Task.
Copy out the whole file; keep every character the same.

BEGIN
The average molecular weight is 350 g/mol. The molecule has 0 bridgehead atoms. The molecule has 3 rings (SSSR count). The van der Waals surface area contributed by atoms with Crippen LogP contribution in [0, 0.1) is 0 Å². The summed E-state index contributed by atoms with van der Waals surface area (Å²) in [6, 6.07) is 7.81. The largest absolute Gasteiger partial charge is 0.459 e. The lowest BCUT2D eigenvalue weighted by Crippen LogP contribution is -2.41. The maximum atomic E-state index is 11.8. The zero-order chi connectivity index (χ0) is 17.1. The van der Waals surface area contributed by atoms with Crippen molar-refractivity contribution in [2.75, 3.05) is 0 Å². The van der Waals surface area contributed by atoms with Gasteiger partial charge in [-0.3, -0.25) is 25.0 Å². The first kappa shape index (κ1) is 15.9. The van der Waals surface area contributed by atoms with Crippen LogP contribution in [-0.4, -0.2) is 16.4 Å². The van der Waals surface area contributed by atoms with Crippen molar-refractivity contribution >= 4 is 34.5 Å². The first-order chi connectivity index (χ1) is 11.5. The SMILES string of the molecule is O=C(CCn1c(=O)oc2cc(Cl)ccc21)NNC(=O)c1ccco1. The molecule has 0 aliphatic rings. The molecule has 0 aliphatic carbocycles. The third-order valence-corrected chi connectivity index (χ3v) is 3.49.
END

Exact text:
The average molecular weight is 350 g/mol. The molecule has 0 bridgehead atoms. The molecule has 3 rings (SSSR count). The van der Waals surface area contributed by atoms with Crippen LogP contribution in [0, 0.1) is 0 Å². The summed E-state index contributed by atoms with van der Waals surface area (Å²) in [6, 6.07) is 7.81. The largest absolute Gasteiger partial charge is 0.459 e. The lowest BCUT2D eigenvalue weighted by Crippen LogP contribution is -2.41. The maximum atomic E-state index is 11.8. The zero-order chi connectivity index (χ0) is 17.1. The van der Waals surface area contributed by atoms with Crippen molar-refractivity contribution in [2.75, 3.05) is 0 Å². The van der Waals surface area contributed by atoms with Gasteiger partial charge in [-0.3, -0.25) is 25.0 Å². The first kappa shape index (κ1) is 15.9. The van der Waals surface area contributed by atoms with Crippen LogP contribution in [-0.4, -0.2) is 16.4 Å². The van der Waals surface area contributed by atoms with Crippen molar-refractivity contribution >= 4 is 34.5 Å². The first-order chi connectivity index (χ1) is 11.5. The SMILES string of the molecule is O=C(CCn1c(=O)oc2cc(Cl)ccc21)NNC(=O)c1ccco1. The molecule has 0 aliphatic rings. The molecule has 0 aliphatic carbocycles. The third-order valence-corrected chi connectivity index (χ3v) is 3.49.